The Octopus in the West|
|- ||Frank Bellew, The American Frankenstein, cartoon, New York Daily Graphic, 14 April 1874|
|- ||Frank Norris, The Octopus, novel, 1901, excerpts|
During this period the railroad became the nation's chief symbol of power. Railroads acquired vast economic might, amassing huge amounts of capital and providing their owners with unprecedented fortunes. They reached deeply into the daily lives of citizens as they rationalized business practices, set rates, controlled transport, and even defined the time of day through the establishment of standard time zones. They determined government policy and by virtue of their size eventually came to rival the government as a force in American life. Not surprisingly, Americans of this period exhibited ambivalent attitudes toward them. As we saw in the MEMORY section of the toolbox, they viewed railroads as agents of unity and healing after the bloody divisions of the Civil War. Moreover, they were a source of pride, for railroads, like the Brooklyn Bridge, displayed the nation's technological prowess. Yet they also engendered bewilderment and fear. Their power threatened rights, corrupted government, and contributed to the sense that people were losing control of their lives. The railroad was an octopus. It was also "The American Frankenstein."
As powerful as a force of nature, the railroad was an apt subject for Frank Norris. Born in Chicago in 1870, his family moved to San Francisco in 1885. He attended the University of California, Berkeley, where he became particularly interested in the ways natural forces influenced human thought and behavior. While he pursued a career as a novelist, he supported himself as a journalist and was for a time on the staff of McClure's. His novel The Octopus: A Story of California was the first of what Norris planned to be a naturalistic three-part "Epic of the Wheat." Only two volumes were published, The Octopus in 1901 and The Pit in 1903, a year after he died. The "hero" of the trilogy was to be the wheat itself, representing nature's indomitable power. From The Octopus we offer four excerpts. In the first, the poet Presley discovers inspiration for his art while riding his bike through the rich farmland of the San Joaquin Valley. His West has more in common with Owen Wister's than with Albert Bierstadt's, although he does experience what might be called the agricultural sublime. (See MEMORY.) Like Wister's, it is home to a displaced natural aristocrat from the South, a farmer named Mangus Derrick. In the second excerpt, Derrick, the most respected man in the Valley, and his son Harran encounter S. Berhman, the railroad's agent, and discover that the railroad can leave even powerful men unable to control their lives. In the third, the railroad's villainy drives Mangus to assume the leadership of The League, the farmers' alliance that has already bribed government officials to fight the railroad. Finally, we see the toll the bribe takes on Derrick. 17 pages.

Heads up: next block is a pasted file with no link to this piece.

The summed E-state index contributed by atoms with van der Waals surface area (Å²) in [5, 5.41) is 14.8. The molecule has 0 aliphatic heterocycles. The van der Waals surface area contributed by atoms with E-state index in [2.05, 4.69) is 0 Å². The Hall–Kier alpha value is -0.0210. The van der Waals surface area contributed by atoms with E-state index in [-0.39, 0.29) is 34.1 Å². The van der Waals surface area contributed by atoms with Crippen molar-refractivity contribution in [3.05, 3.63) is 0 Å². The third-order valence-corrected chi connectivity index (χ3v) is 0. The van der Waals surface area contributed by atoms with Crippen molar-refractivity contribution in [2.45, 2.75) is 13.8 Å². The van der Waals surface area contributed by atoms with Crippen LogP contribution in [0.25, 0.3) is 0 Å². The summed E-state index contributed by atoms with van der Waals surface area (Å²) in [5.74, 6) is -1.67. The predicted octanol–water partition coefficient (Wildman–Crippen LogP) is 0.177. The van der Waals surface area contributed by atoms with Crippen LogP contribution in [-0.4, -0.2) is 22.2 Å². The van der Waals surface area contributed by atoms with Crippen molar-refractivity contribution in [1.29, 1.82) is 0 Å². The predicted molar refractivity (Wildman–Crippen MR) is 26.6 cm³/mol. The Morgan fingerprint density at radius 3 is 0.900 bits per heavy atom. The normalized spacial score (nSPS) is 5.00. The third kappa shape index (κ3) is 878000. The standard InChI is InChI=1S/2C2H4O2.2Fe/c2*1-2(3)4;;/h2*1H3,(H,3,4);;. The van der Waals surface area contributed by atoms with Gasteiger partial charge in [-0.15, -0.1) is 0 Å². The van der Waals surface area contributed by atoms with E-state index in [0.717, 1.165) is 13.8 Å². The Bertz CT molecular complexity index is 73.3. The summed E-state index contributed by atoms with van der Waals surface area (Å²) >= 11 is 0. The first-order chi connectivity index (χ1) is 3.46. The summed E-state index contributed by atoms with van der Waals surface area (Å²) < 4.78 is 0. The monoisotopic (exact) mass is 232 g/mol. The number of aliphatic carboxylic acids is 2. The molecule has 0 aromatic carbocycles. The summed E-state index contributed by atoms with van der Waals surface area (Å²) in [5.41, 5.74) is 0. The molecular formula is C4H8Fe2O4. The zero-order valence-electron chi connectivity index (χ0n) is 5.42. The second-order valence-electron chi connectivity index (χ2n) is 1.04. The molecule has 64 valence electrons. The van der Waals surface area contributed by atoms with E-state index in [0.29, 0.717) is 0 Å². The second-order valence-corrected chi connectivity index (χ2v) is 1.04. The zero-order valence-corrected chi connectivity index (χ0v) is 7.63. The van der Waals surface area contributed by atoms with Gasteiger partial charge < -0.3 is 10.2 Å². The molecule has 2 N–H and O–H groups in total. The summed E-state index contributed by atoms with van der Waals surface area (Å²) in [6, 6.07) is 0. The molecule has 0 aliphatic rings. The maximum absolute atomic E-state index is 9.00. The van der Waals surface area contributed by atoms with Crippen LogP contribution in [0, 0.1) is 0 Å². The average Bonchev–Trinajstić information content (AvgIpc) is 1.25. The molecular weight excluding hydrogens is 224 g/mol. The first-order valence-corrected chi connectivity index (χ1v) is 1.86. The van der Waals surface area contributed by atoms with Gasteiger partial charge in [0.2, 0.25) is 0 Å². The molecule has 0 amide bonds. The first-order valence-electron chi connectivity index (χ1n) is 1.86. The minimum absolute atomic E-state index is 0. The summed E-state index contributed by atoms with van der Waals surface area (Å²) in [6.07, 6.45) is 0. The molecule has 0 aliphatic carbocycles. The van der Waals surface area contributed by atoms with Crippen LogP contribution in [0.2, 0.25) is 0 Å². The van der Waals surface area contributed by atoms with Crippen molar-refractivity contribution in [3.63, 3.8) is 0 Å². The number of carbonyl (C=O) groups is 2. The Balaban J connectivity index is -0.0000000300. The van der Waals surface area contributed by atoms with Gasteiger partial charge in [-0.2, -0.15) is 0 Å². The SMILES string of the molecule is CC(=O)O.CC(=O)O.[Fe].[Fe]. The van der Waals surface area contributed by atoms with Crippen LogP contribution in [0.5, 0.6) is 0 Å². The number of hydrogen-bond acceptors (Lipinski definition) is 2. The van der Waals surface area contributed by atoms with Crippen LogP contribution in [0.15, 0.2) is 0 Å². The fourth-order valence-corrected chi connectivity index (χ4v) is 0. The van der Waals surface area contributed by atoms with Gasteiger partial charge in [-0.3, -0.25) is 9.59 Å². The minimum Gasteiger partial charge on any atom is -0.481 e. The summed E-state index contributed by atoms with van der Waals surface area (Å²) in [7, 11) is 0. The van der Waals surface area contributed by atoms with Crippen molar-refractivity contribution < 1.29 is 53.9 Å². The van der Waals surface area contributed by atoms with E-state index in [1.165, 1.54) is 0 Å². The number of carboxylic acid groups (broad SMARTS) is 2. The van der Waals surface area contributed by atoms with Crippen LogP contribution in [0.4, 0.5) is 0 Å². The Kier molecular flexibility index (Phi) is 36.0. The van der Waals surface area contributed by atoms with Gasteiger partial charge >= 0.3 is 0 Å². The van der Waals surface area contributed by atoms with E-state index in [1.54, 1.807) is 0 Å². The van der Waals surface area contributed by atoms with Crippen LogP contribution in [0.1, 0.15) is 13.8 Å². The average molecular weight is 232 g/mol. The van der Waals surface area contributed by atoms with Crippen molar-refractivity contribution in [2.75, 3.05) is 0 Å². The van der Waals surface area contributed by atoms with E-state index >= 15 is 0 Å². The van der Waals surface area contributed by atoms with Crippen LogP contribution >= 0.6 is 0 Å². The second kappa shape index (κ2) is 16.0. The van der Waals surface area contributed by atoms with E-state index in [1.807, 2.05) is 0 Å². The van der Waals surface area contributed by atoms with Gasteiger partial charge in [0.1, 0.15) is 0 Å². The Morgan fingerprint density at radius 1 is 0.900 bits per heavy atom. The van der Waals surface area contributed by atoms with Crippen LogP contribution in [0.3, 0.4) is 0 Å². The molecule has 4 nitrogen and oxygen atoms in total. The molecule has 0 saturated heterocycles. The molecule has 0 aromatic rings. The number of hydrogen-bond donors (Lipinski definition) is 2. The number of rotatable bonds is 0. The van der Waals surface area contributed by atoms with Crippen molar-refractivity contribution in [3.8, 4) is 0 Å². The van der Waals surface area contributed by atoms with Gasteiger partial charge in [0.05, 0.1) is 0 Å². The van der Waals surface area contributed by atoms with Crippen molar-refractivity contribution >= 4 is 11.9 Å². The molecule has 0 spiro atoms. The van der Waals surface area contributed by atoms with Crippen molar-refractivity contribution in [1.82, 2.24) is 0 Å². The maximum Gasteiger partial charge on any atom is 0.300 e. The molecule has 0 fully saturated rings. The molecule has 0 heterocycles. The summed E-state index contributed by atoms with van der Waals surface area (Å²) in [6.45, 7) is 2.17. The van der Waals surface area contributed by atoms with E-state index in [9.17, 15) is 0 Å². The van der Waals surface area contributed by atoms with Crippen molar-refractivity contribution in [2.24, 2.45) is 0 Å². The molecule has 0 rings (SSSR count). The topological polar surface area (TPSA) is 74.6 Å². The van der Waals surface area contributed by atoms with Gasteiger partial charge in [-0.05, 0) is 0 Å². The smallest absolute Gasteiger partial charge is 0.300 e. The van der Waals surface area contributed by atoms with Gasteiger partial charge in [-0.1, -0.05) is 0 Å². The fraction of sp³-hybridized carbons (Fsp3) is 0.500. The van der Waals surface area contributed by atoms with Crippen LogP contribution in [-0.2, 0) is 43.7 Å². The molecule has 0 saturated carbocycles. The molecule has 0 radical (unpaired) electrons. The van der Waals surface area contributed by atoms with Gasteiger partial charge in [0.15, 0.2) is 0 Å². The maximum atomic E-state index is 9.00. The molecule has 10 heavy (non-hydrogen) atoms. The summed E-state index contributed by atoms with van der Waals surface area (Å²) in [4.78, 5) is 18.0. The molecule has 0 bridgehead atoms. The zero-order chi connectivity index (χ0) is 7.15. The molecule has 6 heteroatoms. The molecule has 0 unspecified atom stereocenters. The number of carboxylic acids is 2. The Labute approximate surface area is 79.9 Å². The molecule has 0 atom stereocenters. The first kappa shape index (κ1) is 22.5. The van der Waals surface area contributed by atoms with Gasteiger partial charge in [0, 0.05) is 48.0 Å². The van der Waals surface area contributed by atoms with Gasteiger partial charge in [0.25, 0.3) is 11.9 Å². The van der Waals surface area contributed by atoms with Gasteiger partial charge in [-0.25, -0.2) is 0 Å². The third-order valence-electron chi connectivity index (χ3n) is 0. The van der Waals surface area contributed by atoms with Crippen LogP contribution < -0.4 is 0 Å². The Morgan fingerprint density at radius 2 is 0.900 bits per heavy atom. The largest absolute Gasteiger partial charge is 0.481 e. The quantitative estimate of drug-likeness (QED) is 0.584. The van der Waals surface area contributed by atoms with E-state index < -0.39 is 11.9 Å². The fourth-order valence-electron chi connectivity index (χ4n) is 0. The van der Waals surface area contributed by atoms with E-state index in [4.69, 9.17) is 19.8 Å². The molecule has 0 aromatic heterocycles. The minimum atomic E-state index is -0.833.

- How does the threat portrayed in "The American Frankenstein" differ from that portrayed in the octopus images?
- Compare the portrayal of the victims in "The American Frankenstein" with that in the octopus images. What do the differences suggest about the railroad's power?
- Through his vista from the pinnacle, what meaning does Presley assign to the West? How does it differ from Bierstadt's West? How is it similar to Wister's?
- What meaning does Mangus Derrick assign to the West?
- Compare Mangus Derrick to Owen Wister's Virginian.
- What is the relationship between the San Jaoquin Valley and the railroad that runs through it?
- How might the excerpts from The Octopus be said to illustrate Tarbell's case against Rockefeller?